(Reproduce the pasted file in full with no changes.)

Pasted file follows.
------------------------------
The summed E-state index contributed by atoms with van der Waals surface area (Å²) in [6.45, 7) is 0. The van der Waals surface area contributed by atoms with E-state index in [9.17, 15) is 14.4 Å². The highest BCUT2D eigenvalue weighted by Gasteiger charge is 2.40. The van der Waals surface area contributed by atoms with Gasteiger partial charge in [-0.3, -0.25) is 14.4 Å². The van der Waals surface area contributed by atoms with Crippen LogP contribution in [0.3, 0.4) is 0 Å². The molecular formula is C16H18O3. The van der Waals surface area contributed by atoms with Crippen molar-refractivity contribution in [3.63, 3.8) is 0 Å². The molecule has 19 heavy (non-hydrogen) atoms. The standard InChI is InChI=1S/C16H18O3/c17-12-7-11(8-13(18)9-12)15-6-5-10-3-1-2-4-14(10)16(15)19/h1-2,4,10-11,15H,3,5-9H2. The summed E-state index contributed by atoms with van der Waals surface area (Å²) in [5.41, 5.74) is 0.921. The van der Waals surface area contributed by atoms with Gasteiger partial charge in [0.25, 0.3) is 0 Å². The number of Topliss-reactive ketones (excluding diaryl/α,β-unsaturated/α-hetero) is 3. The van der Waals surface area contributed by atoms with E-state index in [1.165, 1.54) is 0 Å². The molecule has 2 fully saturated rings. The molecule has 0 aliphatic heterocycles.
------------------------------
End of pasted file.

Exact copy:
The summed E-state index contributed by atoms with van der Waals surface area (Å²) in [6.45, 7) is 0. The van der Waals surface area contributed by atoms with E-state index in [9.17, 15) is 14.4 Å². The highest BCUT2D eigenvalue weighted by Gasteiger charge is 2.40. The van der Waals surface area contributed by atoms with Gasteiger partial charge in [-0.3, -0.25) is 14.4 Å². The van der Waals surface area contributed by atoms with Crippen LogP contribution in [0.3, 0.4) is 0 Å². The molecular formula is C16H18O3. The van der Waals surface area contributed by atoms with Crippen molar-refractivity contribution in [3.63, 3.8) is 0 Å². The molecule has 19 heavy (non-hydrogen) atoms. The standard InChI is InChI=1S/C16H18O3/c17-12-7-11(8-13(18)9-12)15-6-5-10-3-1-2-4-14(10)16(15)19/h1-2,4,10-11,15H,3,5-9H2. The summed E-state index contributed by atoms with van der Waals surface area (Å²) in [5.41, 5.74) is 0.921. The van der Waals surface area contributed by atoms with Gasteiger partial charge in [0.25, 0.3) is 0 Å². The number of Topliss-reactive ketones (excluding diaryl/α,β-unsaturated/α-hetero) is 3. The van der Waals surface area contributed by atoms with E-state index in [1.165, 1.54) is 0 Å². The molecule has 2 fully saturated rings. The molecule has 0 aliphatic heterocycles.